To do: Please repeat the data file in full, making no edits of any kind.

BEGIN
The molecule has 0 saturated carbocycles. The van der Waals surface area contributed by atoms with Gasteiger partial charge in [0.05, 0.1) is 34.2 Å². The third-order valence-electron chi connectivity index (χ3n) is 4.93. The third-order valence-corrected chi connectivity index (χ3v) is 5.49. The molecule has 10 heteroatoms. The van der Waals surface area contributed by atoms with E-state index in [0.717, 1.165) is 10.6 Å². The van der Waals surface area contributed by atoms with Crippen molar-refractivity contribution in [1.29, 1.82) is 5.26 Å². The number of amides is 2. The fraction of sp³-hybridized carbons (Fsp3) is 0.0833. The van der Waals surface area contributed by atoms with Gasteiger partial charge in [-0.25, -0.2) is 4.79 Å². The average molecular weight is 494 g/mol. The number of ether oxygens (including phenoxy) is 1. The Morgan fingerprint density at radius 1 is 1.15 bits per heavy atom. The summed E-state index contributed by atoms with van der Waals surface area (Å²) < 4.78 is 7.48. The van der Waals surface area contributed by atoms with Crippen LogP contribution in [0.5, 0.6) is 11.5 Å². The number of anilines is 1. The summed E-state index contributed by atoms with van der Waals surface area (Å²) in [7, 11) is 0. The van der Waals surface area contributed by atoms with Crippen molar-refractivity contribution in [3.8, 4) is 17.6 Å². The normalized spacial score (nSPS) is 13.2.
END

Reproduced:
The molecule has 0 saturated carbocycles. The van der Waals surface area contributed by atoms with Gasteiger partial charge in [0.05, 0.1) is 34.2 Å². The third-order valence-electron chi connectivity index (χ3n) is 4.93. The third-order valence-corrected chi connectivity index (χ3v) is 5.49. The molecule has 10 heteroatoms. The van der Waals surface area contributed by atoms with E-state index in [0.717, 1.165) is 10.6 Å². The van der Waals surface area contributed by atoms with Crippen molar-refractivity contribution in [1.29, 1.82) is 5.26 Å². The number of amides is 2. The fraction of sp³-hybridized carbons (Fsp3) is 0.0833. The van der Waals surface area contributed by atoms with Gasteiger partial charge in [-0.25, -0.2) is 4.79 Å². The average molecular weight is 494 g/mol. The number of ether oxygens (including phenoxy) is 1. The Morgan fingerprint density at radius 1 is 1.15 bits per heavy atom. The summed E-state index contributed by atoms with van der Waals surface area (Å²) < 4.78 is 7.48. The van der Waals surface area contributed by atoms with Crippen LogP contribution in [0.5, 0.6) is 11.5 Å². The number of anilines is 1. The summed E-state index contributed by atoms with van der Waals surface area (Å²) in [7, 11) is 0. The van der Waals surface area contributed by atoms with Crippen molar-refractivity contribution in [3.8, 4) is 17.6 Å². The normalized spacial score (nSPS) is 13.2.